A lot of theistic philosophers claim God's omnipotence is limited by logical necessity. I've always contended this is absurd: a truly omnipotent God isn't chained by logical necessity. Why, then, do many of these same theists accept what we know to be the physical absurdity of a man walking on water, but balk at the logical absurdity of God making a round square?
Many science-savvy philosophers will link physical and logical possibility. We might say that, if the mathematics of the situation make a given event (say, a nature-defying miracle) logically impossible, then the event is physically impossible.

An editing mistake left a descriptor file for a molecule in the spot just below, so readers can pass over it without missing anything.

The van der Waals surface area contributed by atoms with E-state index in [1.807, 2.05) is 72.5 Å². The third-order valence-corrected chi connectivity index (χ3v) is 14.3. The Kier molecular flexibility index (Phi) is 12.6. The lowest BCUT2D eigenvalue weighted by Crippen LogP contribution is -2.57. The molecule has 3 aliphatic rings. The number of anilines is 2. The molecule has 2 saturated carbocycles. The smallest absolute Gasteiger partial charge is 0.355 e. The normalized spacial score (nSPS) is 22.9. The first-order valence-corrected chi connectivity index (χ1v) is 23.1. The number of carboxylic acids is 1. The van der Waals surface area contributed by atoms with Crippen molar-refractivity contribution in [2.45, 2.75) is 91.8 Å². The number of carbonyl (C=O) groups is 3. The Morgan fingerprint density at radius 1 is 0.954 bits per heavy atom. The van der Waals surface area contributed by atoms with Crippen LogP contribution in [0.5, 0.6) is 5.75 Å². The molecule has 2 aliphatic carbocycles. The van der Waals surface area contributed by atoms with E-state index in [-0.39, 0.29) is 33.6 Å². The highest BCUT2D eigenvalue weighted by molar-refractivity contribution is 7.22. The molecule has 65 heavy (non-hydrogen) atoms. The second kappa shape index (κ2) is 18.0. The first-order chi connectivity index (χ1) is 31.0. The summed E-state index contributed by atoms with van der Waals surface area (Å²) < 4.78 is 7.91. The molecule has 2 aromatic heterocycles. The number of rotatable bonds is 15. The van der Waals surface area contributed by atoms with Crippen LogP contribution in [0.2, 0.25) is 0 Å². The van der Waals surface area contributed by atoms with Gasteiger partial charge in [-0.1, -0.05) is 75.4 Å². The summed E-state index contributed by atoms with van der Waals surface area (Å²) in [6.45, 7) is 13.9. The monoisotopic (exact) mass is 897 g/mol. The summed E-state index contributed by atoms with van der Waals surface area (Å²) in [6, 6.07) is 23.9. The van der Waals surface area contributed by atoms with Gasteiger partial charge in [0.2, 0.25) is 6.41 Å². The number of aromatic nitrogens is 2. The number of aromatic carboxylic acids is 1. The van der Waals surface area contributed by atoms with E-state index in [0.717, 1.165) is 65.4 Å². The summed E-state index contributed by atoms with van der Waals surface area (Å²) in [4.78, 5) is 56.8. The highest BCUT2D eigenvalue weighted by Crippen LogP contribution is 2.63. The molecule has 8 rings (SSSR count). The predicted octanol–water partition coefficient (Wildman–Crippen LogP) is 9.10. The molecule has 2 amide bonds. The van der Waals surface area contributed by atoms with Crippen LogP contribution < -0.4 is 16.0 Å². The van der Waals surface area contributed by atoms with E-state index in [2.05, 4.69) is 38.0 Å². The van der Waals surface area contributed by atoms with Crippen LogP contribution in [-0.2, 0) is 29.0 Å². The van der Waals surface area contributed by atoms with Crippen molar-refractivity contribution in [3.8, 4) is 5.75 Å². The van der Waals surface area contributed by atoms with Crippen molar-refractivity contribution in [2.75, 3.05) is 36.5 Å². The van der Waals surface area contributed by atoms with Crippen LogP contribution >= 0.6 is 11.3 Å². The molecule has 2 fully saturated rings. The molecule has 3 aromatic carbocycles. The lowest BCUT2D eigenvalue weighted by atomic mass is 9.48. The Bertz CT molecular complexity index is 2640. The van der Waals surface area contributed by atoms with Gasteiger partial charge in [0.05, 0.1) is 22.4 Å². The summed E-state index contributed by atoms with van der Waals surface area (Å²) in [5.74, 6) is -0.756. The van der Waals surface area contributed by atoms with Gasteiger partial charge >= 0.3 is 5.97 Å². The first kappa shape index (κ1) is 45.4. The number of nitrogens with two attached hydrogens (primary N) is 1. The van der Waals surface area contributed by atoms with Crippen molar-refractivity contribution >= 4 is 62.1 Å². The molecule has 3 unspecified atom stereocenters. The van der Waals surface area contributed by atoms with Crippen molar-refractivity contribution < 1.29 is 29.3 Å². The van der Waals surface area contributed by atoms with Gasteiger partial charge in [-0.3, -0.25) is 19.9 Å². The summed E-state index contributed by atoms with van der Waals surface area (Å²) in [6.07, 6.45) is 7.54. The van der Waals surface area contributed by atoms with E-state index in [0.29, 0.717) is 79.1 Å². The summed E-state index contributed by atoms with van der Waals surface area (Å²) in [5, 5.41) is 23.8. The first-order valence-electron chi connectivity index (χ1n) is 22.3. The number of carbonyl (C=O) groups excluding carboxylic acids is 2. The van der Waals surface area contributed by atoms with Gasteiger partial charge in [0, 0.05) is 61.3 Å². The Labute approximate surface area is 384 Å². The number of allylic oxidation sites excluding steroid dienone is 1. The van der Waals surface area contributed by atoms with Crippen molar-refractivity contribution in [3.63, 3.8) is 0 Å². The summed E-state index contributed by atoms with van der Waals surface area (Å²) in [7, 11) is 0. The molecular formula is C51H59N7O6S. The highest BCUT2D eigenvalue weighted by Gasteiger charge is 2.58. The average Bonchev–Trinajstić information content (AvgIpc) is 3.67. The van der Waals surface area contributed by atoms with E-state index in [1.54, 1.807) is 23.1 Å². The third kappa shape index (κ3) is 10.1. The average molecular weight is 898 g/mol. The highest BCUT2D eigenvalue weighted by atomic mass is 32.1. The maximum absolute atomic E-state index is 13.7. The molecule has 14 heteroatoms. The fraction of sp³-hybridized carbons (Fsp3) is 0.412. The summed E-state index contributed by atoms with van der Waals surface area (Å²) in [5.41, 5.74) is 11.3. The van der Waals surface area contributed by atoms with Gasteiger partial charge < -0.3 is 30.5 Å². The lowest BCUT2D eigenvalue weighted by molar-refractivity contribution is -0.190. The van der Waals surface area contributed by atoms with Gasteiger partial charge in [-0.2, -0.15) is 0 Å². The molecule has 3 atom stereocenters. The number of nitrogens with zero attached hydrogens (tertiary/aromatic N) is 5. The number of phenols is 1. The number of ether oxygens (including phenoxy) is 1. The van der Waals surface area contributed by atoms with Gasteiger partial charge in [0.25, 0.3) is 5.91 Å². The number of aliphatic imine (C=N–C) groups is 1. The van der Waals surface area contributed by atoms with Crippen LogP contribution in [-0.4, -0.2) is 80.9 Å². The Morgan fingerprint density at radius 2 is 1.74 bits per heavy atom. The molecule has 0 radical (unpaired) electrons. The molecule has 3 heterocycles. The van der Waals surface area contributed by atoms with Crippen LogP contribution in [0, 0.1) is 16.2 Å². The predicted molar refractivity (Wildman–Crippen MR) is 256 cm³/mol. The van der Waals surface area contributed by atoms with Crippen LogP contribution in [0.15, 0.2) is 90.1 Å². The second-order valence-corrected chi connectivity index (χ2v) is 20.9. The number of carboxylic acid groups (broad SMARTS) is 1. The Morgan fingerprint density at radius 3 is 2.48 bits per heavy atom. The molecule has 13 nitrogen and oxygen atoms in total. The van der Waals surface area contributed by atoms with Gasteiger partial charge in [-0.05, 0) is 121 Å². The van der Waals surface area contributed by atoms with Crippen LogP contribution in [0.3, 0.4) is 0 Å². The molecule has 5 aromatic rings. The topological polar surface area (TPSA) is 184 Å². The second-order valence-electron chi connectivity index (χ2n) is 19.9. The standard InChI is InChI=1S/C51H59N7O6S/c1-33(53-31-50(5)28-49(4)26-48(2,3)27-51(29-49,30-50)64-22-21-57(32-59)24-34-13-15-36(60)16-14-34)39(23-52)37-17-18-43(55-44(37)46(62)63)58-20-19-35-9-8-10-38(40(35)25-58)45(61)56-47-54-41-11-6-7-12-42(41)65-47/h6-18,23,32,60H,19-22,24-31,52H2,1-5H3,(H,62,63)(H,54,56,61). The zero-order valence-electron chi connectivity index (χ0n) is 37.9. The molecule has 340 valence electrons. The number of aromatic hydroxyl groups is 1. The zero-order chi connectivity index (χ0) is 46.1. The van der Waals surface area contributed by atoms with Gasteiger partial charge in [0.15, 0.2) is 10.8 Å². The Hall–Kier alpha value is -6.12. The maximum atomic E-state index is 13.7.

Assume that, in physics, absurd math always leads to impossible physics. Further assume that God's omnipotence doesn't include the ability to perform the logically absurd*. What room is there for nature-defying miracles in the theistic philosopher's Weltanschauung?
[NB: This isn't the nasty Lonerganian surprise for Dr. V. I'm going to take a few days to craft the argument well. Or as well as my puny brain will allow, anyway. Hint: it involves Lonergan's cognitional theory, and will be applied to Dr. V's notion of onto-theological personalism.]
*I take as given that math is logical, so absurd math is logically absurd.